When I was 16, I started working at Martin's (which you all now know as Hannaford's). Soon after, Steve started working there as well, and was quickly a Jack of all trades. There was nothing that he was not willing to learn-something that gets you far in life. He worked in the grocery department, he made donuts, and he even cleaned the meat room. In his own words "I needed some extra cash, so I asked the manager of the meat department if he needed any extra help." This offer turned into an immediate shift cleaning up after the butchers. The grocery manager, Rick, spotted Steve working in the meat room and they had a brief conversation. When asked about working in the meat room, Steve replied, "Yeah, it's pretty macho work, running around in the steam, getting blood on your arms." Rick replied "You never cease to amaze me" to which Steve jokingly added "I get the same feeling about myself too."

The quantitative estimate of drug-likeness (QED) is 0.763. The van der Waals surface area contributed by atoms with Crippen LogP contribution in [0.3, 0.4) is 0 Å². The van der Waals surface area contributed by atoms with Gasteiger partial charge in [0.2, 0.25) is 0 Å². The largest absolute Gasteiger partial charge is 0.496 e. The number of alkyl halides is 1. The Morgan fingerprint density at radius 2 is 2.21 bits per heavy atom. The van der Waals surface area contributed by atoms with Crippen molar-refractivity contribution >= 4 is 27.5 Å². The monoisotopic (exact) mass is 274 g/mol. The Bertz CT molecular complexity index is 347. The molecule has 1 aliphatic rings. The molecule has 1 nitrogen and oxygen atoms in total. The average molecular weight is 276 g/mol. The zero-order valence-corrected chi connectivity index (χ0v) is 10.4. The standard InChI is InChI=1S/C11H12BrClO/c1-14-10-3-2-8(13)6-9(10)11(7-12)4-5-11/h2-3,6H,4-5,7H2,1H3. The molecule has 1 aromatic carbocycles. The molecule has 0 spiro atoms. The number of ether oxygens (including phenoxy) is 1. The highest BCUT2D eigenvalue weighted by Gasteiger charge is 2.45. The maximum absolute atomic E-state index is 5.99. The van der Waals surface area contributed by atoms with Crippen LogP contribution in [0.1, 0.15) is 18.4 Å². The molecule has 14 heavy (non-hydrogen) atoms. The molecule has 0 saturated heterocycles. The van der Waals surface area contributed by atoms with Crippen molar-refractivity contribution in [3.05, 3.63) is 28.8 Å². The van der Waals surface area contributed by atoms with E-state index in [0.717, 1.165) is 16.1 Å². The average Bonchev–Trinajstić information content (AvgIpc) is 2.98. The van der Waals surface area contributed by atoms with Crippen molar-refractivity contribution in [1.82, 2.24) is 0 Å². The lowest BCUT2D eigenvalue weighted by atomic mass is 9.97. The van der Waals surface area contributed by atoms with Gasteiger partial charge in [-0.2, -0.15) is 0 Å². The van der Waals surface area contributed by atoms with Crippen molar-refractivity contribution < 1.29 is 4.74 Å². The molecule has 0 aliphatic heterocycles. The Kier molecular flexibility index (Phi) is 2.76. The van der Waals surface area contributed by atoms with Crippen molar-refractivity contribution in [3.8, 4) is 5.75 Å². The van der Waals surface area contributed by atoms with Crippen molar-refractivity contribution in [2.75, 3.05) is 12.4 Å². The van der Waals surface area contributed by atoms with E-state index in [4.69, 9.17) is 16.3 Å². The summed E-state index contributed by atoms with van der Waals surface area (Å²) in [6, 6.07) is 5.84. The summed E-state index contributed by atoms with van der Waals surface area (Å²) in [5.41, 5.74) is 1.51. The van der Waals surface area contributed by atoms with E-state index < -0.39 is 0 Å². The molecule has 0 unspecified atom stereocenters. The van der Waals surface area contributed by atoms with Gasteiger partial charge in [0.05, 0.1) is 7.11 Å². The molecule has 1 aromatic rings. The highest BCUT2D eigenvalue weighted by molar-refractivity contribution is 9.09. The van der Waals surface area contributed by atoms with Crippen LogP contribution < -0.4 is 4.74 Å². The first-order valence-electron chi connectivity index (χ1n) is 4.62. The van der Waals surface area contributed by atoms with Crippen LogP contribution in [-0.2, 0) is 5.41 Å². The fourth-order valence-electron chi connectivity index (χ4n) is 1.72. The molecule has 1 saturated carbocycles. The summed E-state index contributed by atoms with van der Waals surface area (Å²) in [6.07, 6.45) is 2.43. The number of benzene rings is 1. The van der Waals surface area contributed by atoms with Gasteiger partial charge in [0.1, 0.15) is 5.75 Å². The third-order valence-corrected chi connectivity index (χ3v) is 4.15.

While in college, Steve proudly joined the National Guard in 1987. He served his country until 1992, when he was honorably discharged due to a medical diagnosis of Type 1 Diabetes. His diagnosis changed his life and gave Karen a few scares along the way, but through diet and exercise Steve led a very active lifestyle. His diabetes did not define him; it was just an un-ignorable part of who he was. Nothing could stop him-in fact in recent years he was extremely active, competing in the 100-on-100 race, partial marathons, multiple fun runs and a biathlon.